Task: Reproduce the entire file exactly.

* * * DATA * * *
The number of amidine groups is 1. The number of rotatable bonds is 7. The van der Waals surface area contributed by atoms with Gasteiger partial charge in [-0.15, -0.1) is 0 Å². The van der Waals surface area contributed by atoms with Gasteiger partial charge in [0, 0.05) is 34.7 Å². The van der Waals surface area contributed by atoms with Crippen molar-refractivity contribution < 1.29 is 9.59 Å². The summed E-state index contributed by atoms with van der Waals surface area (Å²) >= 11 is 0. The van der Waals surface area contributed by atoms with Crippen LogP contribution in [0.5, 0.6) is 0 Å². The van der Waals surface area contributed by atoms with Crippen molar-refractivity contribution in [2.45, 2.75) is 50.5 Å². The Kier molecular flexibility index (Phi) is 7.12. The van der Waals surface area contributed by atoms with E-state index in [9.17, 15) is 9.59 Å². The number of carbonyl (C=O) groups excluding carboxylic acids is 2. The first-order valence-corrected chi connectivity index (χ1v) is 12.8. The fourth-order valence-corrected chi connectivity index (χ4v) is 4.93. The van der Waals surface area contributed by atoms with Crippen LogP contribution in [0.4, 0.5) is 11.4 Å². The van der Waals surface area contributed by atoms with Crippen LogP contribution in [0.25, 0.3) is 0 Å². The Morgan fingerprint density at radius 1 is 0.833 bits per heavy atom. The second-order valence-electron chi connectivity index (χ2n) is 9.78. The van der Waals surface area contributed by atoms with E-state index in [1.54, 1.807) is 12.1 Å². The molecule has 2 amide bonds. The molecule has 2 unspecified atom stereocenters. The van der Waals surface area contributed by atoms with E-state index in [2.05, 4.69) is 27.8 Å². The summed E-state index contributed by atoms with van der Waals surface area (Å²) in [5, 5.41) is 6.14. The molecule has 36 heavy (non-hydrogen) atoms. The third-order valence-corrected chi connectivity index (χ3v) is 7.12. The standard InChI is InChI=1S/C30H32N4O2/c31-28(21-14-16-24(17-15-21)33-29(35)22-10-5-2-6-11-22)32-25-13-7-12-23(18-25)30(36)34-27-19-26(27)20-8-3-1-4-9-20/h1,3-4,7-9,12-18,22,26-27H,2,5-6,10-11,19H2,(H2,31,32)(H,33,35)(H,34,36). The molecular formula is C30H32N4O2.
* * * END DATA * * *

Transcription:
The number of amidine groups is 1. The number of rotatable bonds is 7. The van der Waals surface area contributed by atoms with Gasteiger partial charge in [-0.15, -0.1) is 0 Å². The van der Waals surface area contributed by atoms with Gasteiger partial charge in [0, 0.05) is 34.7 Å². The van der Waals surface area contributed by atoms with Crippen molar-refractivity contribution < 1.29 is 9.59 Å². The summed E-state index contributed by atoms with van der Waals surface area (Å²) >= 11 is 0. The van der Waals surface area contributed by atoms with Crippen LogP contribution in [0.5, 0.6) is 0 Å². The van der Waals surface area contributed by atoms with Crippen molar-refractivity contribution in [2.45, 2.75) is 50.5 Å². The Kier molecular flexibility index (Phi) is 7.12. The van der Waals surface area contributed by atoms with E-state index in [9.17, 15) is 9.59 Å². The number of carbonyl (C=O) groups excluding carboxylic acids is 2. The first-order valence-corrected chi connectivity index (χ1v) is 12.8. The fourth-order valence-corrected chi connectivity index (χ4v) is 4.93. The van der Waals surface area contributed by atoms with Crippen LogP contribution in [0.4, 0.5) is 11.4 Å². The van der Waals surface area contributed by atoms with Crippen LogP contribution in [0.25, 0.3) is 0 Å². The Morgan fingerprint density at radius 1 is 0.833 bits per heavy atom. The second-order valence-electron chi connectivity index (χ2n) is 9.78. The van der Waals surface area contributed by atoms with E-state index in [1.54, 1.807) is 12.1 Å². The molecule has 2 amide bonds. The molecule has 2 unspecified atom stereocenters. The van der Waals surface area contributed by atoms with E-state index in [2.05, 4.69) is 27.8 Å². The summed E-state index contributed by atoms with van der Waals surface area (Å²) in [5, 5.41) is 6.14. The molecule has 36 heavy (non-hydrogen) atoms. The third-order valence-corrected chi connectivity index (χ3v) is 7.12. The standard InChI is InChI=1S/C30H32N4O2/c31-28(21-14-16-24(17-15-21)33-29(35)22-10-5-2-6-11-22)32-25-13-7-12-23(18-25)30(36)34-27-19-26(27)20-8-3-1-4-9-20/h1,3-4,7-9,12-18,22,26-27H,2,5-6,10-11,19H2,(H2,31,32)(H,33,35)(H,34,36). The molecular formula is C30H32N4O2.